A French Tribune at the Louvre?

   ... Without judging those Tribunes that I have never seen, I am not, in principle, partisan towards Art placing itself at the convenience of those who love it, rather than demanding that one goes to it (naturally this is not absolute, to a fault I prefer the demands of Rheingold that one goes to hear without taking the time to dine first, to the condescension of musicians who believe, if a piece lasts more than five minutes, it will exhaust the listener whose strength is, on the contrary, unleashed by the beauty it offers him, - and who finds Beethoven's last quartets unlistenable). Whilst fully subscribing to change, I would advise the museum against becoming some sort of Hotel Pagès.
   If such a reply does not answer your question, I shall content myself with listing eight paintings which would be, I think: Portrait de Chardin, by himself; Portrait de Mme Chardin, by Chardin; Nature morte, by Chardin; Le Printemps, by Millet; L'Olympia, by Manet; a Renoir, or La Barque du Dante or La Cathédrale de Chartres, by Corot; L'Indifférent, by Watteau, or L'Embarquement.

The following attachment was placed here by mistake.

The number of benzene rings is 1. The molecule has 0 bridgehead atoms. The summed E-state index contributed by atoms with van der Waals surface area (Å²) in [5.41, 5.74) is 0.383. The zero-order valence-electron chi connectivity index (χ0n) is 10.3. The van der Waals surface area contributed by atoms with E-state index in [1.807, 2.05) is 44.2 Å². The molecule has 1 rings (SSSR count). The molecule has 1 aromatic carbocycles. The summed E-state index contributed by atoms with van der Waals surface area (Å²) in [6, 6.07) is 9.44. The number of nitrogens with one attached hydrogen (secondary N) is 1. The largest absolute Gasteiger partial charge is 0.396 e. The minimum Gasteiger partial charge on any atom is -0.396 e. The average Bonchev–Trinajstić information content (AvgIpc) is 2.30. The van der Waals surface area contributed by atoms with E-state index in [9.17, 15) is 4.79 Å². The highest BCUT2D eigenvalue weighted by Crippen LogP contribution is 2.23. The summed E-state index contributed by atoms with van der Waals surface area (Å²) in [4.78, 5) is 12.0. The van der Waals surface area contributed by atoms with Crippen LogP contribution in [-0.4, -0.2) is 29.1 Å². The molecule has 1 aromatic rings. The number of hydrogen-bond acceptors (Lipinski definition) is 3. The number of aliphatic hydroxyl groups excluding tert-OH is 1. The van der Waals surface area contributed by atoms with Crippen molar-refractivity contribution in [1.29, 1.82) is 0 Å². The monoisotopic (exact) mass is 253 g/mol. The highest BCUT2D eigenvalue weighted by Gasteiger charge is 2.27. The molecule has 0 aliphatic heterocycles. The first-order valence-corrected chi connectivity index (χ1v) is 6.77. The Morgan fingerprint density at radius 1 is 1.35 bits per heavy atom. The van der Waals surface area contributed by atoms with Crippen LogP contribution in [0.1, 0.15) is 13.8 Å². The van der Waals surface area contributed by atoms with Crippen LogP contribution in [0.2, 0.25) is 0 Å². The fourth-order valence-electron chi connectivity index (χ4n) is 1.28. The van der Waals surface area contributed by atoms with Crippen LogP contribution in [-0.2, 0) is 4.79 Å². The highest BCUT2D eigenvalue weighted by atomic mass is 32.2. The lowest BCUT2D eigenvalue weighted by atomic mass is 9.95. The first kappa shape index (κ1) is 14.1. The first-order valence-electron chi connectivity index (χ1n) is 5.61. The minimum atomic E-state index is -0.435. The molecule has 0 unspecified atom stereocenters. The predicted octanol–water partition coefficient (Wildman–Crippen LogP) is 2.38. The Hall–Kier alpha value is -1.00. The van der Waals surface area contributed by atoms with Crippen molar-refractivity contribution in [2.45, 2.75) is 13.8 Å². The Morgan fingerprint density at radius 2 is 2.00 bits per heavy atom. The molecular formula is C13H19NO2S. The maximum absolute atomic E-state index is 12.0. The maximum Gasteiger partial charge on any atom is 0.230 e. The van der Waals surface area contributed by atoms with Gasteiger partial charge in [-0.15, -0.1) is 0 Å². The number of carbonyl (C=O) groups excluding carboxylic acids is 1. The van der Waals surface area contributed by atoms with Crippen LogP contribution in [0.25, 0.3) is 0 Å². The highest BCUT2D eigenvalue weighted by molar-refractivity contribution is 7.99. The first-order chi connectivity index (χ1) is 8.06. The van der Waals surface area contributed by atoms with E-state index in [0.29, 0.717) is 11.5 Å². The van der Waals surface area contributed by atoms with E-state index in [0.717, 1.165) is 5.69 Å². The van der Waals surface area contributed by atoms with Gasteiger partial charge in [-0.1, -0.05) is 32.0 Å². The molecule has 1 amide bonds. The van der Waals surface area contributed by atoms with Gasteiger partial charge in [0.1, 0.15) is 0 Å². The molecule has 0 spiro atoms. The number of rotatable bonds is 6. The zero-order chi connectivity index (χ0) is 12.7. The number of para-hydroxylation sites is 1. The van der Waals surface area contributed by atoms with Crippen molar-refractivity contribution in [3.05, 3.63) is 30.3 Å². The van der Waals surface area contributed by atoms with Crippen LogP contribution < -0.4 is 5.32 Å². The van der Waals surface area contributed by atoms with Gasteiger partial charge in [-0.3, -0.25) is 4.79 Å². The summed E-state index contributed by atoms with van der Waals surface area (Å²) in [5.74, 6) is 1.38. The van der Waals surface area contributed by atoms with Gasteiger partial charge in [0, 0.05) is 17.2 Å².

Published in L'Opinion, 28 February 1920. "We have asked a certain number of artists, writers and art-lovers the following questions: The Louvre has just dedicated a 'Tribune' to several Italian masterpieces. Do you think that we could imagine a counterpart to this tribune in the museum? This second tribune would be dedicated to French art. Would you care to give us a list of eight French paintings, chosen from canvases in the possession of the Louvre, from any period, which you consider should be included in this imaginary tribune? We would be grateful if you could suggest, not huge decorative canvases, but works of the dimensions of Joconde or Concert Champêtre, taking into account what, in your personal opinion, the fame and reputation of these pictures represents."


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